Inksplosion Review

Colour me bored.

Joining an ever-increasing list of top-down arcade shooters coming to the Switch, Inksplosion is a title that fails to stand out in any kind of meaningful way. Taking direct visual inspiration from Splatoon, it’s a game that certainly looks pretty enough, I guess, but its gameplay is so mediocre across the board that I cannot bring myself to recommend it to anyone.

There’s no plot to speak of in Inksplosion – you’re thrown straight into the game’s initial ‘Classic Mode’ in which you face off against waves of enemies, with the game randomly rotating your available weaponry, from rockets to laser beams. Gain enough points in this mode, and you unlock the next mode called ‘Arena Mode’, and so on and so forth.



You move your ship around with the left analogue stick, and aim with the right. Shooting is mapped to the ZR button for all weaponry and you can slow down time with the ZL button. The enemies will only ever come at you in groups of four, and I can only assume this is either because the arenas are just about big enough to accommodate this many enemies, or the game simply cannot handle anymore. Either way, it’s disappointing and makes the entire experience far easier than it should be. Furthermore, your health regenerates after every wave, making both Classic and Arena modes a bit of a cakewalk.

The main draw of Inksplosion, of course, is that all the enemies and projectiles leave behind a trail of different coloured ink across the otherwise blank arena. Eventually, the entire screen will be filled with drips, splodges and trails of ink, resulting in a random mixture of colour, which admittedly looks pretty cool (however, I can see a lot of people being put off by the visuals after a while – it’s bold, to say the least). Other than that, it’s such a basic, bare-bones top-down shooter, there’s very little to differentiate it from any other title in the genre.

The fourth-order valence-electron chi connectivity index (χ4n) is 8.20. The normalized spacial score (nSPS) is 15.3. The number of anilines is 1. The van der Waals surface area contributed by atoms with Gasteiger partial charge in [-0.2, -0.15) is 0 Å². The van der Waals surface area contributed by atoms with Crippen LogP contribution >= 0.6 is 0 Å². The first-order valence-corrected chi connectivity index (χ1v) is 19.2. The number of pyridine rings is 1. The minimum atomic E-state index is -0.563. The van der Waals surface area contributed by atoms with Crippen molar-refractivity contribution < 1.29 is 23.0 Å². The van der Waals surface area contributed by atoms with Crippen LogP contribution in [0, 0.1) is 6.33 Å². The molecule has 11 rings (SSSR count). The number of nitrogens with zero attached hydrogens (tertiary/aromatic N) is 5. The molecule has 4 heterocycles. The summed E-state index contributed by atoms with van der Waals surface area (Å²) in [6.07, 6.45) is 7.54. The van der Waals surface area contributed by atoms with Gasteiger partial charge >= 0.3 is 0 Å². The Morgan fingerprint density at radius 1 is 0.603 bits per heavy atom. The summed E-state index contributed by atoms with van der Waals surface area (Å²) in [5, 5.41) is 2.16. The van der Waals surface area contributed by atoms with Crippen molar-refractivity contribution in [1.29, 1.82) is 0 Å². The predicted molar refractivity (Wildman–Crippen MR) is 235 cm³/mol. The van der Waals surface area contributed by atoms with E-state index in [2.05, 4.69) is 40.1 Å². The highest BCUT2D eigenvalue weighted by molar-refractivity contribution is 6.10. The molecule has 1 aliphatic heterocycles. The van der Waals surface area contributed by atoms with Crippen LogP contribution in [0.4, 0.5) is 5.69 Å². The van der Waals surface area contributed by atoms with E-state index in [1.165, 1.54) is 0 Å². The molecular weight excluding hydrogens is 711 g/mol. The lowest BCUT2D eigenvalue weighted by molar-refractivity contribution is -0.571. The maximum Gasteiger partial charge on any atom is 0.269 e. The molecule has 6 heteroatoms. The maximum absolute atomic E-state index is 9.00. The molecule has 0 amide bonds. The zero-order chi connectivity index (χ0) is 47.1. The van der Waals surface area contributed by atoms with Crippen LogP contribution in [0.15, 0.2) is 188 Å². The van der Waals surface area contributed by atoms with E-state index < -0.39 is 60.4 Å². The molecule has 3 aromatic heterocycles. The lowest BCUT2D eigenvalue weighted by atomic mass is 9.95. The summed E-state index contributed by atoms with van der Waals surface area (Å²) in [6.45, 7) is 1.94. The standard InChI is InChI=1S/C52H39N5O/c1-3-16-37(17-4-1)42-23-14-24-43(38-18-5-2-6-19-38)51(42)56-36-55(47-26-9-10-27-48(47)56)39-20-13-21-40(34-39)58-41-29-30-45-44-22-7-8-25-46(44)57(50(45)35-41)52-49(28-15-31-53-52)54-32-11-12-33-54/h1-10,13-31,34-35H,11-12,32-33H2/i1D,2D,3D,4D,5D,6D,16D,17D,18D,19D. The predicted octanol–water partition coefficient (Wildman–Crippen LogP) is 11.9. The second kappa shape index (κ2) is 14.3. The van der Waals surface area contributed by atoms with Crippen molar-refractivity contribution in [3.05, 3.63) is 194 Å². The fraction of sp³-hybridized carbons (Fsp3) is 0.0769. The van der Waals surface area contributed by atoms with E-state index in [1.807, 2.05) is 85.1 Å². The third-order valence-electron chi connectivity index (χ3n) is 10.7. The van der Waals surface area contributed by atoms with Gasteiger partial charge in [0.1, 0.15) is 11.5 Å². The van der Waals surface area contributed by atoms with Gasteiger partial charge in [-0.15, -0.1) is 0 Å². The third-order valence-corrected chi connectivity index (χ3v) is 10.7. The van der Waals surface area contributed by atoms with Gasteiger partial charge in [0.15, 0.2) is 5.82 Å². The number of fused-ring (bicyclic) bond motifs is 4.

As mentioned, the initial game mode available will see you taking part in bite-sized chunks of gameplay, always against four enemies alongside moving barriers that will cause damage if you run into them. The screen can occasionally be a bit hectic, and it’s very easy to accidentally move into the oncoming path of an enemy projectile. To combat this, the game allows you to slow down time to allow easier manoeuvrability around the arena (although to be fair, if you’re already in the way of a projectile, slowing down the time will likely do nothing to prevent you taking damage). It’s a pretty slow affair, and none of it feels like it has any kind of momentum – I frequently felt like I was just going through the motions.

Collecting enough points in ‘Classic Mode’ will unlock ‘Arena Mode’, which is basically the same minus the moving barriers. If anything, this makes the game slightly more enjoyable, but it’s still very cumbersome thanks to the small scale of the play area. Gaining enough points in this mode will then unlock ‘Hard Mode’, which is the same experience again except your regenerative health is stripped from you, and that’s basically the entire game. Just three modes with very little to differentiate them all. It’s short, it’s easy and it’s entirely unsatisfying.

 

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